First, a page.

Not necessarily to endorse Dr. Stein, but to emphasize the game of the election: people don’t want to hear about religion right now, so frontrunners shut up about it, even if it’s relevant. And most importantly, how that game muffles issues of threatened pluralism and misguided state funding. We ought to remind our leaders that using your spirituality as a tool to garner votes, and challenging imminent threats to a diverse society, are very different indeed.
Walker Bristol woke up this morning and realized, to his dismay, that he is the President of the Tufts Freethought Society and the Director of Communications for Foundation Beyond Belief. This is especially peculiar considering he grew up as a high school wrestler-pianist in North Carolina and intended to become Luke Skywalker for an undisclosed period of his life, eventually settling for a Star Wars tattoo. The Tufts Political Science and Religion departments suffer his enrollment. He writes about social activism and art in the Tufts Daily, and about religion in the 2012 election for The Unelectables. His diet consists of hummus. He tweets nonsense on all these fronts @GodlessWalker.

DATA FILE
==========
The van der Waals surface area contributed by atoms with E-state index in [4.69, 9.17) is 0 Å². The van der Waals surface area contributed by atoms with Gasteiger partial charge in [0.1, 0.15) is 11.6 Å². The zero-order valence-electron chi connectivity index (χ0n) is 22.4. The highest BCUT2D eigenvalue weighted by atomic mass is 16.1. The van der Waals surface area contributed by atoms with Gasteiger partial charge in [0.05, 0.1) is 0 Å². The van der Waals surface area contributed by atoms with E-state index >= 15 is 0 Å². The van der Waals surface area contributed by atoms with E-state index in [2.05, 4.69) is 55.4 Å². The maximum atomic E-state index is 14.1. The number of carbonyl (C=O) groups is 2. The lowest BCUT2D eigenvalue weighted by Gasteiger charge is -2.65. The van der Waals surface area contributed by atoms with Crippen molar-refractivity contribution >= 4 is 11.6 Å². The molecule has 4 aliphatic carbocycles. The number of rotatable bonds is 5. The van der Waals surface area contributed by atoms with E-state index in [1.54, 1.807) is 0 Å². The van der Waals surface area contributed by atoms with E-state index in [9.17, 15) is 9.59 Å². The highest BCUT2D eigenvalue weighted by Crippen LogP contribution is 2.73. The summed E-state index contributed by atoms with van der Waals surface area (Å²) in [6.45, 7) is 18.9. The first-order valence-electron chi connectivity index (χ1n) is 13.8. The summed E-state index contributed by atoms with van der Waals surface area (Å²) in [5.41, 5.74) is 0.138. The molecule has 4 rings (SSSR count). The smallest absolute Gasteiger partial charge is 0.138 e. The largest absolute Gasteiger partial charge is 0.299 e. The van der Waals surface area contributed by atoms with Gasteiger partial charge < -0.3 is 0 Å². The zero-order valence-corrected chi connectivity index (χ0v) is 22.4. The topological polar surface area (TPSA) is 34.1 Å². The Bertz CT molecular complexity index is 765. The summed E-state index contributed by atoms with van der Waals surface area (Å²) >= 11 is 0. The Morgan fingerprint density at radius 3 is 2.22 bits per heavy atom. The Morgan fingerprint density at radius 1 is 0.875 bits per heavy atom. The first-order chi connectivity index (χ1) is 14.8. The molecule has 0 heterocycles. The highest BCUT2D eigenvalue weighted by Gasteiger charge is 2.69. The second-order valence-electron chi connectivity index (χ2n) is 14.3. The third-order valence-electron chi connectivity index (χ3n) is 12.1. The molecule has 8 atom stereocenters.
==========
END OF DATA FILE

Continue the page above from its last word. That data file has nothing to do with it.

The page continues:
Please check out my new post over at Tikkun Daily on the new initiative I’m heading up for the Journal of Inter-Religious Dialogue (JIRD), in partnership with the Council for a Parliament of the World’s Religions. The project, called State of Formation, will be a forum for emerging religious and ethical leaders to engage the pressing issues of our time. The deadline for nominations is October 15th, so if you are or know an emerging ethical or religious leader, please don’t hesitate to fill out the nomination form here.
“What qualifies you to do this?” I asked myself as I rode the train home one day to write my first contribution to the Washington Post’s On Faith last year. I listened to the wheels rumble beneath me, looked at those sitting around me, and knew I was headed in a new direction.